By David Anderson
The hysteria (“lack of self-control”) surrounding the NCAA basketball championships takes on new meaning this mad month of March with the expected forecast due out of Olympia today, March 17, of a $500 million drop in tax revenue. As scintillating as a back-door lob followed by a windmill-one-arm-throw-down, a slam-dunk proposal sure-to-score among legislators is gambling expansion in (drum roll) Lakewood.
Dolores Chiechi, Executive Director of the Recreational Gaming Association (RGA), says the new video-slot machine proposal her group is proposing would be “accommodated by casinos in Lakewood.”
Of course Pierce County and Tacoma have bans on the casinos, but gambling facilities in Lakewood and in similar venues across Washington would – given Lakewood’s recent history – no doubt welcome these long-sought slots to “level playing field” with the tribal casinos – the only locations currently where such one-armed bandits are allowed to rob customers.
This March 17th date also has significance not only in who is opportunistically taking advantage of the depressed economy and the even more-depressed decision makers, but March 17th is significant for another reason. This date is the three-year anniversary of the Lakewood City Council’s decision to accept the Planning Advisory Board’s so-called two-year “comprehensive study” of the impacts of gambling upon the City. That infamous decision, based upon City leaders’ admission that the PAB’s research was incomplete, was met with the announcement of Lakewood’s first initiative – to ban gambling.
Lakewood’s people-initiative failed in 2008, 3-to-2, but so too did the Lakewood casinos-supported initiative in 2004, 2-to-1, an initiative that would have placed 19,000 slots in non-tribal casinos, taverns, and bowling alleys – any entity with passé pull-tabs.
But that was then, and this is now. Now the slot-expansion proposal is “much less drastic” reports Brad Shannon, political editor at The Olympian, in that only 7,875 slot machines are anticipated – 125 for each of the 63 non-tribal casinos in the state, according to Chiechi’s glowing estimate. In Lakewood, throw in the rerun of “Happy Days” casino, that equates to 625 slots and thus a return to the so-called ‘good ole days’ when Lakewood claimed dubious bragging rights as the Number One Seeded and Crowned Champion “non-tribal gambling capital” for the entire State of Washington.
House Republican Leader Richard DeBolt is one legislator that sees, albeit near-sightedly, dollar signs in the slot proposal. Akin to a wide-eyed and wide-open low-post player beneath the bucket, frantically waving for the ball in the waning seconds of the game, DeBolt declared he “was open to the RGA proposal and said it might not require a supermajority vote in the Legislature to pass, because it doesn’t expand gambling by adding venues.”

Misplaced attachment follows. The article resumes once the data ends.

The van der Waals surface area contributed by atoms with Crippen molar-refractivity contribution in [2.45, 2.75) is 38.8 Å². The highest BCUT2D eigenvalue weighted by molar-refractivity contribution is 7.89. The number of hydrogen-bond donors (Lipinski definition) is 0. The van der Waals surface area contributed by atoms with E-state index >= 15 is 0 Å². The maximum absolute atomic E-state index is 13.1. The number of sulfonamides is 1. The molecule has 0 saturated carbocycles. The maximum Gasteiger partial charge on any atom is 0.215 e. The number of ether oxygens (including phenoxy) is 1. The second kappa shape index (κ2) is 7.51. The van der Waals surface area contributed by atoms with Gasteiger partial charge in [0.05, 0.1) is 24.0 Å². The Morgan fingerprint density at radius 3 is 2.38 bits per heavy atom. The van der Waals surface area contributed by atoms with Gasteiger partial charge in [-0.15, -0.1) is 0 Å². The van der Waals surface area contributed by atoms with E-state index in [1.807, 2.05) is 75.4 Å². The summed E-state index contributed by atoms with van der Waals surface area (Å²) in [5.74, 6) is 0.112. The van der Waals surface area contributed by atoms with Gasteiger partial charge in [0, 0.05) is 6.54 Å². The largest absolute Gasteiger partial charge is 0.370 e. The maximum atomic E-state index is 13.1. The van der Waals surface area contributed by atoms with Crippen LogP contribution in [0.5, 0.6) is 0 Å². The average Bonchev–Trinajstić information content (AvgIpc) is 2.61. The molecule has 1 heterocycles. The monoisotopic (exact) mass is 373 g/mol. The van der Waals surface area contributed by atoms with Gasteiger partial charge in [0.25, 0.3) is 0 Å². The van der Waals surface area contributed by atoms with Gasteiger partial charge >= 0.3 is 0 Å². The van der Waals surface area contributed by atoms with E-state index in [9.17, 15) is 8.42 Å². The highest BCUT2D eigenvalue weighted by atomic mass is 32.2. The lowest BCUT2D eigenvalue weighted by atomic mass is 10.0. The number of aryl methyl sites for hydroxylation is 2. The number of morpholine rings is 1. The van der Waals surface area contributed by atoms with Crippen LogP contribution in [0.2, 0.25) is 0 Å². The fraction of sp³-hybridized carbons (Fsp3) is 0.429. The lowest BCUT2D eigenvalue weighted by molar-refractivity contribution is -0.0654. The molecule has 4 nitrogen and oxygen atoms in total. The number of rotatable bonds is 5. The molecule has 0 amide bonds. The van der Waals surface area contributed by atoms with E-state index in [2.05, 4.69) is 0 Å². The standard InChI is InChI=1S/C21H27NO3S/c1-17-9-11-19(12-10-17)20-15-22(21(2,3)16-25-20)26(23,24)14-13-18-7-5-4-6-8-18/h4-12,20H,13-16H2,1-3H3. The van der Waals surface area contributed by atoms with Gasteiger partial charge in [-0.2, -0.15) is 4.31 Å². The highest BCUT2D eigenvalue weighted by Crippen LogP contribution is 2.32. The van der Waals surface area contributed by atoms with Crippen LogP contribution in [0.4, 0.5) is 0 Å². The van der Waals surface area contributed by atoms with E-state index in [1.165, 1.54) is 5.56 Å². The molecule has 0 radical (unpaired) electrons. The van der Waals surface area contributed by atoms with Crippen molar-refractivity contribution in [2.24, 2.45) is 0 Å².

Saying “it doesn’t expand gambling by adding venues” is like receiving a pass while having one foot on the end line. It’s a turn-over in B-Ball, and DeBolt’s argument is flawed to even the most far-sighted referee.
Twice in the last three years Lakewood led the parade of the Association of Washington Cities (AWC) to the State Legislature and uttered before the House Labor and Commerce Committee the very same banalities now blathered by DeBolt. HB 2162 (2009), and HB 2873 (2010), were both so-called ‘gambling control’ bills. Neither made it out of committee and a ‘third-time’s-the-charm’ gambit by the AWC never even made it to committee in 2011, let alone out of it.
The reason is, and certainly DeBolt should know because the replay screen is clear to everyone else watching the game, there is no such thing as the ‘control’ of gambling. To offer otherwise is worse than an official who fails to call ‘foul’ of a player tackling an opponent on a breakaway basket. Let alone failing to declare it intentional. “It doesn’t expand gambling by adding venues” is like looking the other way and pretending not to have seen the obvious. This proposal does in fact expand gambling by adding slots. It is no different than any other ad nauseum gambling expansion bill proposed over the last eight years by the RGA. Why not just be honest and call it for what it is? Instead of putting a new face on it – the Recreational Gaming Association – why is it not called ‘gambling’? Why pretend?
That Cheichi and her team would full-court press the legislature with this late-stage run that pretends to cut the budget deficit with a string of unanswered points is to let somebody who shouldn’t even be in the game to hang around until the end. It can spell trouble down the stretch.
Bad economic situations breed bad budget decisions and if there is ever a time a team needs to show its character it’s then that it’s needed – and demonstrated – most.
It’s gut-check time for Washington’s legislators.Print This Post